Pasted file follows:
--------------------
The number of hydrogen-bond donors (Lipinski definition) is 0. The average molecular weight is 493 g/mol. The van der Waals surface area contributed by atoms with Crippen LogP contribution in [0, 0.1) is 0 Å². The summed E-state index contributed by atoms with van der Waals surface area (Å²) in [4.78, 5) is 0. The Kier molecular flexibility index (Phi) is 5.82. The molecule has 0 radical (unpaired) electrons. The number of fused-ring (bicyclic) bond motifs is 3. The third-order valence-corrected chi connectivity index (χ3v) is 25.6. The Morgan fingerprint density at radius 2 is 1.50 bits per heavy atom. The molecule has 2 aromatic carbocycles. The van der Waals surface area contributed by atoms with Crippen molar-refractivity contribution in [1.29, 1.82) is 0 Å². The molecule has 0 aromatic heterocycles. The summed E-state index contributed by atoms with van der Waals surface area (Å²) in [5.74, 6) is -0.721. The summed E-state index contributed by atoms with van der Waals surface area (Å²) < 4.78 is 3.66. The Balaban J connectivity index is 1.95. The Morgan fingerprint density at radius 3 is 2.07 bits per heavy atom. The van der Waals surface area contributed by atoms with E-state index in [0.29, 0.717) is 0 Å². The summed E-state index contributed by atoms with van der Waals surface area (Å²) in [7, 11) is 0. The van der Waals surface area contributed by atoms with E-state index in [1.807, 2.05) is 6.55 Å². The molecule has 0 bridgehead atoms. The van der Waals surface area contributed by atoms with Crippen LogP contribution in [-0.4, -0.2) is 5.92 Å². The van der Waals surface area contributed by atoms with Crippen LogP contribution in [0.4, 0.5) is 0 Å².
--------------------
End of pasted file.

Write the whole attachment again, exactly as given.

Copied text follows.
The number of hydrogen-bond donors (Lipinski definition) is 0. The average molecular weight is 493 g/mol. The van der Waals surface area contributed by atoms with Crippen LogP contribution in [0, 0.1) is 0 Å². The summed E-state index contributed by atoms with van der Waals surface area (Å²) in [4.78, 5) is 0. The Kier molecular flexibility index (Phi) is 5.82. The molecule has 0 radical (unpaired) electrons. The number of fused-ring (bicyclic) bond motifs is 3. The third-order valence-corrected chi connectivity index (χ3v) is 25.6. The Morgan fingerprint density at radius 2 is 1.50 bits per heavy atom. The molecule has 2 aromatic carbocycles. The van der Waals surface area contributed by atoms with Crippen molar-refractivity contribution in [1.29, 1.82) is 0 Å². The molecule has 0 aromatic heterocycles. The summed E-state index contributed by atoms with van der Waals surface area (Å²) in [5.74, 6) is -0.721. The summed E-state index contributed by atoms with van der Waals surface area (Å²) < 4.78 is 3.66. The Balaban J connectivity index is 1.95. The Morgan fingerprint density at radius 3 is 2.07 bits per heavy atom. The van der Waals surface area contributed by atoms with E-state index in [0.29, 0.717) is 0 Å². The summed E-state index contributed by atoms with van der Waals surface area (Å²) in [7, 11) is 0. The van der Waals surface area contributed by atoms with E-state index in [1.807, 2.05) is 6.55 Å². The molecule has 0 bridgehead atoms. The van der Waals surface area contributed by atoms with Crippen LogP contribution in [-0.4, -0.2) is 5.92 Å². The van der Waals surface area contributed by atoms with Crippen LogP contribution in [0.4, 0.5) is 0 Å².